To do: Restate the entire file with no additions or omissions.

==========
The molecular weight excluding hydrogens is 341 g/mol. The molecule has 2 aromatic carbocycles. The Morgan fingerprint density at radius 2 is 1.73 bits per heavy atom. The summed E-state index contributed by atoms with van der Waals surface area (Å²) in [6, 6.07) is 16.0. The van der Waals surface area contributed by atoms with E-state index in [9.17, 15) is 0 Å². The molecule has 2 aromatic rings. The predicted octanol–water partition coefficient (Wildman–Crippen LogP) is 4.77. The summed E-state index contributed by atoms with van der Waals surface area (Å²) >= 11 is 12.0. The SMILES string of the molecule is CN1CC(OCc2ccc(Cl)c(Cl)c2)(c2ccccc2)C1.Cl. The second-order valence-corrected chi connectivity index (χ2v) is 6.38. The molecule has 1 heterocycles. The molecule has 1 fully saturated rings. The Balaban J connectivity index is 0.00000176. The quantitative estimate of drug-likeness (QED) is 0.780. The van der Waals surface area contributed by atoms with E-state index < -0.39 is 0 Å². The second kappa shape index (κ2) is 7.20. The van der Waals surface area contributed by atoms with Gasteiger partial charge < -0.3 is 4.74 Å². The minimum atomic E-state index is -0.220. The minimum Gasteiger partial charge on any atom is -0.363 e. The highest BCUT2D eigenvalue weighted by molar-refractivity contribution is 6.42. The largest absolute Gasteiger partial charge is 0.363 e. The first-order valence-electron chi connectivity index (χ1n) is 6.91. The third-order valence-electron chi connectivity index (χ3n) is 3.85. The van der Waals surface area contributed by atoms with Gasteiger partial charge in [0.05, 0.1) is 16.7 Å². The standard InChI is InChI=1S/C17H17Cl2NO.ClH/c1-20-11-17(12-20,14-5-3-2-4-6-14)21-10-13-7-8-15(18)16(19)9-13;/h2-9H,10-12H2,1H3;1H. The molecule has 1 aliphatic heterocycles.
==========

The molecular weight excluding hydrogens is 341 g/mol. The molecule has 2 aromatic carbocycles. The Morgan fingerprint density at radius 2 is 1.73 bits per heavy atom. The summed E-state index contributed by atoms with van der Waals surface area (Å²) in [6, 6.07) is 16.0. The van der Waals surface area contributed by atoms with E-state index in [9.17, 15) is 0 Å². The molecule has 2 aromatic rings. The predicted octanol–water partition coefficient (Wildman–Crippen LogP) is 4.77. The summed E-state index contributed by atoms with van der Waals surface area (Å²) >= 11 is 12.0. The SMILES string of the molecule is CN1CC(OCc2ccc(Cl)c(Cl)c2)(c2ccccc2)C1.Cl. The second-order valence-corrected chi connectivity index (χ2v) is 6.38. The molecule has 1 heterocycles. The molecule has 1 fully saturated rings. The Balaban J connectivity index is 0.00000176. The quantitative estimate of drug-likeness (QED) is 0.780. The van der Waals surface area contributed by atoms with E-state index < -0.39 is 0 Å². The second kappa shape index (κ2) is 7.20. The van der Waals surface area contributed by atoms with Gasteiger partial charge < -0.3 is 4.74 Å². The minimum atomic E-state index is -0.220. The minimum Gasteiger partial charge on any atom is -0.363 e. The highest BCUT2D eigenvalue weighted by molar-refractivity contribution is 6.42. The largest absolute Gasteiger partial charge is 0.363 e. The first-order valence-electron chi connectivity index (χ1n) is 6.91. The third-order valence-electron chi connectivity index (χ3n) is 3.85. The van der Waals surface area contributed by atoms with Gasteiger partial charge in [0.05, 0.1) is 16.7 Å². The standard InChI is InChI=1S/C17H17Cl2NO.ClH/c1-20-11-17(12-20,14-5-3-2-4-6-14)21-10-13-7-8-15(18)16(19)9-13;/h2-9H,10-12H2,1H3;1H. The molecule has 1 aliphatic heterocycles.